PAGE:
Blog / 2022 / Extending Your Mind
February 22, 2022
Years ago now, I came across one book that shaped my thinking and my art more than any other: The Meme Machine by Susan Blackmore. In it, the author proposes that humans evolved to be expert imitators. She suggests that our brains are the way they are because imitation gave us an evolutionary edge. Considering that my actual TEDx talk is “In Defense of Imitation” and that I encourage artists to question copyright law, I think it’s obvious just how much Blackmore’s ideas influenced me!
Today, I want to add a second book to my “so this is what it feels like to have all your thinking upset in the most delightful manner possible” category: Annie Murphy Paul’s The Extended Mind.
In it, Paul affirms again and again all the ways that thinking does not happen inside our skulls. It happens in our gestures, in our fidgeting, and in exercise—particularly the kind we do together. It happens in our environment, in the calming fractal patterns of nature and in how empowered we feel in a given place. It happens socially, through sharing, arguing, and teaching, but also through imitating.
Tiny children understand this better than most adults. Toddlers know deep in their core that we’re copiers and that our survival depends on our ability to copy each other while also making adjustments as we go.
The funny thing is, of course, that the reason most adults cannot see the importance of imitation is because they’ve learned not to see it. In other words, grownups judge imitation as lazy or wrong because they’re imitating all the people who glorify the myth of the isolated genius who invents in a vacuum!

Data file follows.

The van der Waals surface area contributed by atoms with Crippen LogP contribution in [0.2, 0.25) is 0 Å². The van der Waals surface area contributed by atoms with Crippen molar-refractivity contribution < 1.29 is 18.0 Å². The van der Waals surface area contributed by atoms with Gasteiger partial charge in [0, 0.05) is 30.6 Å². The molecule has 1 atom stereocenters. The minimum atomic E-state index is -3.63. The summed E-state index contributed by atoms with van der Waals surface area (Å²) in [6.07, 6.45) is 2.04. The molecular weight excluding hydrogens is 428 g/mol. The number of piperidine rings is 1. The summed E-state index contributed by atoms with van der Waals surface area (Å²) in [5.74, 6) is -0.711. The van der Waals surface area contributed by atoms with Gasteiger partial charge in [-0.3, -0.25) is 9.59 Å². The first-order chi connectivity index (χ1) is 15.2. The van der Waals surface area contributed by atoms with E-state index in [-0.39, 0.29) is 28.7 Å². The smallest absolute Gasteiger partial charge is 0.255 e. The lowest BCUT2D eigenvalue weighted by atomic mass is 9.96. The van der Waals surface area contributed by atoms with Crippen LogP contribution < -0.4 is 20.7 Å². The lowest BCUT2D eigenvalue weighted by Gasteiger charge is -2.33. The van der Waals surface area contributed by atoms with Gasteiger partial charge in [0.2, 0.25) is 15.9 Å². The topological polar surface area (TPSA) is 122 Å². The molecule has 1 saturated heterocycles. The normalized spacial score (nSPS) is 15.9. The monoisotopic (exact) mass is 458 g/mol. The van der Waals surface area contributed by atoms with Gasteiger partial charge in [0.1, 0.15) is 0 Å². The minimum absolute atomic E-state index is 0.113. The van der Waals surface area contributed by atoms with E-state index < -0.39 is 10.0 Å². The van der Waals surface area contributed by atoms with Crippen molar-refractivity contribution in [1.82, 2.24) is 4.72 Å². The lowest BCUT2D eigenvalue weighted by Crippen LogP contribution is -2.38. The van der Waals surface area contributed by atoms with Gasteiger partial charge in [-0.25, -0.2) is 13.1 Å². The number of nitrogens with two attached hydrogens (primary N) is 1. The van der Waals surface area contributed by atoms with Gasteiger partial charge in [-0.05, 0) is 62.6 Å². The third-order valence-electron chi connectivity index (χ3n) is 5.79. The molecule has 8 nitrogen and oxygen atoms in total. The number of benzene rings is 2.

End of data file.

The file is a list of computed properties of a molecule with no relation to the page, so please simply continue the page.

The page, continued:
I pride myself on being a copier. I happily juxtapose my art with the pieces that inspire it, like in this video for example. And my work is resolutely figurative, or, to put it another way, my art imitates life.
Portraits like this one are where I began as an artist. For the first eight years of my career, I painted people exclusively. And while I now also make images of nonhuman animals as well as plants and places, I still consider myself a portraitist in my heart of hearts, because portraiture is the embodiment of imitation. The act of taking the time to really see another human and convey what I’ve seen satisfies my deeply human need to copy like nothing else can.
Paul spends almost the entirety of The Extended Mind proving all the ways that thinking happens outside the brain, leaving me mindstorming about all the ways I can stop being so “in my head” with my thinking.
But my favorite part of the book has to be the last few lines. The author makes it clear just how narrow our minds have become, noting that, once we accept how much our givens—those genetic and situational aspects of our lives that we cannot choose—impact our thinking, then racism, sexism, homophobia, ableism, and classism become impossible to ignore.
Maybe this post made you think of something you want to share with me? Or perhaps you have a question about my art? I’d love to hear from you!
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